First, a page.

Another fact? An incredibly salient, pertinent, critical fact in this Trump era of caustically stupid leadership? Women are better managers, better leaders. That’s not just me saying that; it’s been documented.

During the 2016 campaign I wrote an article on the  topic, You Say You Want a Revolution? I Do Too. It’s Why I Support Hillary Clinton, and since quoting oneself is unseemly, let me at least re-share this paragraph from the Harvard Business Review study that found, by a comprehensive list of metrics and significant percentages, that women were better leaders, better managers of staff:

“Specifically, at all levels, women are rated higher in fully 12 of the 16 competencies that go into outstanding leadership. And two of the traits where women outscored men to the highest degree — taking initiative and driving for results — have long been thought of as particularly male strengths.”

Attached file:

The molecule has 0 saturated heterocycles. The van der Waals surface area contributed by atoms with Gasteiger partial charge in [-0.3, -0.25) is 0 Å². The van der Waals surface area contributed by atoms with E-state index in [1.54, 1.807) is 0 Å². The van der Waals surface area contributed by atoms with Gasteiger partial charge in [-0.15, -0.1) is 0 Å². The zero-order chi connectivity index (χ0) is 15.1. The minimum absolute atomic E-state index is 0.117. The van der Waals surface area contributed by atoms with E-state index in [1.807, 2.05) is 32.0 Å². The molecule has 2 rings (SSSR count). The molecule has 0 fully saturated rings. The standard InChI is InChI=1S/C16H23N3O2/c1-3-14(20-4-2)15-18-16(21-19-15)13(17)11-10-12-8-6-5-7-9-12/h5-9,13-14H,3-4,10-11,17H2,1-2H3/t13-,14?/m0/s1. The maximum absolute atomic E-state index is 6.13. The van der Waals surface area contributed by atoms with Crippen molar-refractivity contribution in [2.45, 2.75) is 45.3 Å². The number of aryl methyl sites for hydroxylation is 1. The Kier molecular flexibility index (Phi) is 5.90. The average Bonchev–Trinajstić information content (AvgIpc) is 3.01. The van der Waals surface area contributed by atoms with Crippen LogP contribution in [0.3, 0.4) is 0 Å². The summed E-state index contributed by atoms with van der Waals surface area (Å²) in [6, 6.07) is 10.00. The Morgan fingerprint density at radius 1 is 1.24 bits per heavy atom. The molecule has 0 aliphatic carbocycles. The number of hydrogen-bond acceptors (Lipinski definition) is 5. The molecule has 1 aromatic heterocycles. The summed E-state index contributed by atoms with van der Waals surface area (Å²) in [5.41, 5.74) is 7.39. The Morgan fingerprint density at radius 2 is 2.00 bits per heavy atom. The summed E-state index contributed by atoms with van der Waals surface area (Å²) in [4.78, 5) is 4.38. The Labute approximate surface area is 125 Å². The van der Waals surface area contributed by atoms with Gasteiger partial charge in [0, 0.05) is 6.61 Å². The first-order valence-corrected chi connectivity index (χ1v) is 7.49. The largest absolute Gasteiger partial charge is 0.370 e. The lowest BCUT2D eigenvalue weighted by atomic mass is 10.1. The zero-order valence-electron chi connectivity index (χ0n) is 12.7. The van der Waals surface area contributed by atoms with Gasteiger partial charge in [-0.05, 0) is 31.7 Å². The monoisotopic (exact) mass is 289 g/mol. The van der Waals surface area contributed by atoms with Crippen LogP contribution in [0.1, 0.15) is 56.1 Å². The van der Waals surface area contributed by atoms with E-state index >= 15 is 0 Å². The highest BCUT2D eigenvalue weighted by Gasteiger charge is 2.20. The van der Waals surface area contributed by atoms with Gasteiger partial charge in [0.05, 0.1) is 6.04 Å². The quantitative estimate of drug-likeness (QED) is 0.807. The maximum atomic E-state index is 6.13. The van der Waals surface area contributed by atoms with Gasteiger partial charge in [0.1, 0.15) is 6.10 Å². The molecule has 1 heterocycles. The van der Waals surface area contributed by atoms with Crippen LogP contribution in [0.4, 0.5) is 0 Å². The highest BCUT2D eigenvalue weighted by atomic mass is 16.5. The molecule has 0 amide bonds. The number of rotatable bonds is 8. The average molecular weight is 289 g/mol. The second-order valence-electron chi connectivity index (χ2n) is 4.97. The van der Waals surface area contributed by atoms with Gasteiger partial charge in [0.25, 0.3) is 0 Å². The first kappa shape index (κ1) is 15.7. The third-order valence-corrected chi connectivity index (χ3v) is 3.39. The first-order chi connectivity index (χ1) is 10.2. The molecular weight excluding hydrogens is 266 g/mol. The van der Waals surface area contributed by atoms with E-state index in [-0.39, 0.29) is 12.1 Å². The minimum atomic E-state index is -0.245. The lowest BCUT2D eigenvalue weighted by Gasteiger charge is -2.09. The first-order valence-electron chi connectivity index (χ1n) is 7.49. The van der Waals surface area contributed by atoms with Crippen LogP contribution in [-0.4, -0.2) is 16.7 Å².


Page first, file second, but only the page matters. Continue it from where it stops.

Yet, as of 2019, those strengths and competencies have been given short shrift in presidential politics. Time’s up.

Much like ethnic and racial minorities yearn to see themselves represented fully and fairly in every facet of culture, so do women, particularly in the arenas of business, academics, and, certainly, politics. The “old boys’ club” legacy found in the vaunted halls of political power is as dated and regressive as sexist attitudes and behaviors from the pre-#MeToo era. As cultural evolutions and a changing zeitgeist dismantle the tolerance around those issues, so do those influences change the acceptance of patriarchy, misogyny, sexism, and gender negation. Women have worked long and hard to take their rightful place on a level playing field, but until that field is, indeed, level—which it is not—a form of affirmative action must step in and demand it.